The University of Southampton
News

Southampton scientists help new global initiative to assess Haiti earthquake damage

Published: 
26 January 2010

Scientists from the University of Southampton joined a network of over 700 scientists and engineers from universities and other establishments across the world, to give their time over the weekend (23 and 24 January) to assess the impact of the Haiti earthquake.

Volunteers from the University’s Schools of Geography, Engineering Sciences and Electronics and Computer Science worked with the Surrey office of Californian research company ImageCat, to provide an accurate and comprehensive assessment of the extent of the devastation.

Professor Peter Atkinson, Head of the University’s School of Geography, comments: “In the wake of a devastating natural event such as the Haiti earthquake, a quick response is critical. The willingness of Southampton staff and students to contribute their expertise in remote sensing and GIS to help those on the ground was outstanding.”

On behalf of the World Bank and the Global Facility for Disaster Reduction and Recovery (GFDRR), the Southampton experts joined colleagues from around the world in studying new very-high resolution aerial imagery of the earthquake area, to establish, in more detail, the number of buildings that have collapsed or are heavily damaged. Their findings are being used to inform the reconstruction programme, and will also be published by the World Bank.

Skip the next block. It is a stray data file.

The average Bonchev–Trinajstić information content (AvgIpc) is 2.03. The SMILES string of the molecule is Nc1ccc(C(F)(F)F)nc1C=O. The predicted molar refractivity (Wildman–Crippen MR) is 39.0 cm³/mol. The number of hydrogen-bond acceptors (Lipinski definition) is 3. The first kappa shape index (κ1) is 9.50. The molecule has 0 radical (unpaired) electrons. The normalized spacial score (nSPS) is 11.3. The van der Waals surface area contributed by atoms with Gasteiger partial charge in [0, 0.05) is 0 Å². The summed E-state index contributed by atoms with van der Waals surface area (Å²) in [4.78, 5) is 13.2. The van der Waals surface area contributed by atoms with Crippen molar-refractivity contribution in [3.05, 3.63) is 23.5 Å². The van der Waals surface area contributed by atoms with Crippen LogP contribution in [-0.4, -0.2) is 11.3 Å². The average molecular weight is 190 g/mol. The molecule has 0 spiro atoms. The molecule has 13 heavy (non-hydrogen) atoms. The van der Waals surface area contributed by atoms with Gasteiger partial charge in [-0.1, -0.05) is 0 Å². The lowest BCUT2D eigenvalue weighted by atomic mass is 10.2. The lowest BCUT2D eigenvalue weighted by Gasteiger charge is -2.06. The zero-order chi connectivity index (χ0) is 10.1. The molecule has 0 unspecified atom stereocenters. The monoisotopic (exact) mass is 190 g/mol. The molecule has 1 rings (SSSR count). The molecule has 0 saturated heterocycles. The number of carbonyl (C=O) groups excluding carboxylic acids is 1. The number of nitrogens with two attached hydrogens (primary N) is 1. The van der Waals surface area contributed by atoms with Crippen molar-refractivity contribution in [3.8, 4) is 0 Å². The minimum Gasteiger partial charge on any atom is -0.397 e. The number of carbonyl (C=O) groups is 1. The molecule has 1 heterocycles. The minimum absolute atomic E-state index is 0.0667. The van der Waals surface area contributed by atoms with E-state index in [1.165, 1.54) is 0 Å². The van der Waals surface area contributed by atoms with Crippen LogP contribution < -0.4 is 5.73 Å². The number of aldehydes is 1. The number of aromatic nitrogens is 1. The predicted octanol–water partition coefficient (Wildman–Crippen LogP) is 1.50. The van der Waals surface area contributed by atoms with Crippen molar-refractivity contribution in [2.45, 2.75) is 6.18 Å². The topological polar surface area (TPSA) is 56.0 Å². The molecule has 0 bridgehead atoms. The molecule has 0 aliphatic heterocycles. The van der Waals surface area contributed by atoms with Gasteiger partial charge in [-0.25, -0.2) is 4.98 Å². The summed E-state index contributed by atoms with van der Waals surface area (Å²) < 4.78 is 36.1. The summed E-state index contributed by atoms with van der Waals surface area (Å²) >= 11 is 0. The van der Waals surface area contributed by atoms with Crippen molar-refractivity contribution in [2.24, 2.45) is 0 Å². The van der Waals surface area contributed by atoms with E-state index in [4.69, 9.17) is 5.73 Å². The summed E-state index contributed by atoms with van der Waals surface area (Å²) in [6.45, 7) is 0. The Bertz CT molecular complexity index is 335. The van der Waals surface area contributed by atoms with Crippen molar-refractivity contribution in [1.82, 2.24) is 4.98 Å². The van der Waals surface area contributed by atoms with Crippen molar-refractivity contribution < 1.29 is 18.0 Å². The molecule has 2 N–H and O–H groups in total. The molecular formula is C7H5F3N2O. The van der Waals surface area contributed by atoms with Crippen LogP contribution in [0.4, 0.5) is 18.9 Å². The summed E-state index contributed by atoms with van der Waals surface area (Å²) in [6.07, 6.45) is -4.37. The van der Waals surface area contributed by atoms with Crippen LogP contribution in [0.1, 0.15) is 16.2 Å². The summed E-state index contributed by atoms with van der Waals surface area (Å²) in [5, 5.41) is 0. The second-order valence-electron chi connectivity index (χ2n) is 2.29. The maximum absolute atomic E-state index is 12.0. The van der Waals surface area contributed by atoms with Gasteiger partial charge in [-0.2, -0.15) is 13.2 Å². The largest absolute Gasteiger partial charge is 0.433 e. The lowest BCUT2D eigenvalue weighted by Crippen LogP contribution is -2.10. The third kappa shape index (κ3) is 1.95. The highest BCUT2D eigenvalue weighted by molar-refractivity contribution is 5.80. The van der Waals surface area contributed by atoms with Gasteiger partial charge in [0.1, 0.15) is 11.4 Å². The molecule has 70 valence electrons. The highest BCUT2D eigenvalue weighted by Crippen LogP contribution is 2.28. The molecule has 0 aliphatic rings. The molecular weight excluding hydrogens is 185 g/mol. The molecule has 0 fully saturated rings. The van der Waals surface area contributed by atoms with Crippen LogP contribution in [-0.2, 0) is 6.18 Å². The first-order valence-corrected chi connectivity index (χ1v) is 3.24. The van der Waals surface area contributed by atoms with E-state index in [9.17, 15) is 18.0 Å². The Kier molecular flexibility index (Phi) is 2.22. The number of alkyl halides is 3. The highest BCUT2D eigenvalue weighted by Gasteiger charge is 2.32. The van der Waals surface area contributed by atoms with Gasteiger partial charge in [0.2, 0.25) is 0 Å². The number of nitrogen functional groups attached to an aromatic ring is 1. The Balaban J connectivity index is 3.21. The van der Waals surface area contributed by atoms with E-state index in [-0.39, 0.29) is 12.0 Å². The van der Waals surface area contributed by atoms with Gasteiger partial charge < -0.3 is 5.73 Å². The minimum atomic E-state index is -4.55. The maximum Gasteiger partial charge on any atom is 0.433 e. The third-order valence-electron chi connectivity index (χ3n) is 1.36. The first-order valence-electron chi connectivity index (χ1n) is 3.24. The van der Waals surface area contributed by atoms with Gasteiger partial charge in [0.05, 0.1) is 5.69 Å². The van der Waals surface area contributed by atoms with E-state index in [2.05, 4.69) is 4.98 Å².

This newly-created initiative, known as operation GEO-CAN (Global Earth Observation Catastrophe Assessment Network), is being coordinated worldwide by ImageCat.

An area of some 300 square kilometres has been divided up into squares, and numbers of squares allocated for damage assessment to each GEO-CAN expert. The aerial imagery they are studying shows high-resolution images of houses, public buildings, cars and vegetation, with detail that even shows the folds in tents in the temporary encampments. This is compared to imagery taken before the earthquake and buildings that have collapsed, or are heavily damaged, are mapped.

Dr Beverley Adams, Managing Director of ImageCat’s European Operations, adds: “GEO-CAN is unique. Nothing like this has existed before, bringing together so many experts willing to devote their time for the greater good of the Haitian people.”

We use cookies to ensure that we give you the best experience on our website. If you continue without changing your settings, we will assume that you are happy to receive cookies on the University of Southampton website.

×